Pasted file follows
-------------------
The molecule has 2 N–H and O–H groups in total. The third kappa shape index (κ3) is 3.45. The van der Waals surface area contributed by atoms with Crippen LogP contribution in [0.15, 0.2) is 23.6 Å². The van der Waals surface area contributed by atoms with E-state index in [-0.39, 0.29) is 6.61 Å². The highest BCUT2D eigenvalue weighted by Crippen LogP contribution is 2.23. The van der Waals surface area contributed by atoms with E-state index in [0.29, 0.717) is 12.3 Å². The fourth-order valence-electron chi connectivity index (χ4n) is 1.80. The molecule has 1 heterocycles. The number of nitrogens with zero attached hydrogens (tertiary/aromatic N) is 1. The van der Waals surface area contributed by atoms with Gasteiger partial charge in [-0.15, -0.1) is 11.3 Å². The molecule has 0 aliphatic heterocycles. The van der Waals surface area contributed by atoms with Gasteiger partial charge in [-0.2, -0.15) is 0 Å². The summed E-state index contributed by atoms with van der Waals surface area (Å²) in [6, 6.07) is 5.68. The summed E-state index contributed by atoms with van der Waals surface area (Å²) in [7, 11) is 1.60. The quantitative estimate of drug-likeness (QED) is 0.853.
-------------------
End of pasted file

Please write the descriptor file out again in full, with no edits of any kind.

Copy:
The molecule has 2 N–H and O–H groups in total. The third kappa shape index (κ3) is 3.45. The van der Waals surface area contributed by atoms with Crippen LogP contribution in [0.15, 0.2) is 23.6 Å². The van der Waals surface area contributed by atoms with E-state index in [-0.39, 0.29) is 6.61 Å². The highest BCUT2D eigenvalue weighted by Crippen LogP contribution is 2.23. The van der Waals surface area contributed by atoms with E-state index in [0.29, 0.717) is 12.3 Å². The fourth-order valence-electron chi connectivity index (χ4n) is 1.80. The molecule has 1 heterocycles. The number of nitrogens with zero attached hydrogens (tertiary/aromatic N) is 1. The van der Waals surface area contributed by atoms with Gasteiger partial charge in [-0.15, -0.1) is 11.3 Å². The molecule has 0 aliphatic heterocycles. The van der Waals surface area contributed by atoms with Gasteiger partial charge in [-0.2, -0.15) is 0 Å². The summed E-state index contributed by atoms with van der Waals surface area (Å²) in [6, 6.07) is 5.68. The summed E-state index contributed by atoms with van der Waals surface area (Å²) in [7, 11) is 1.60. The quantitative estimate of drug-likeness (QED) is 0.853.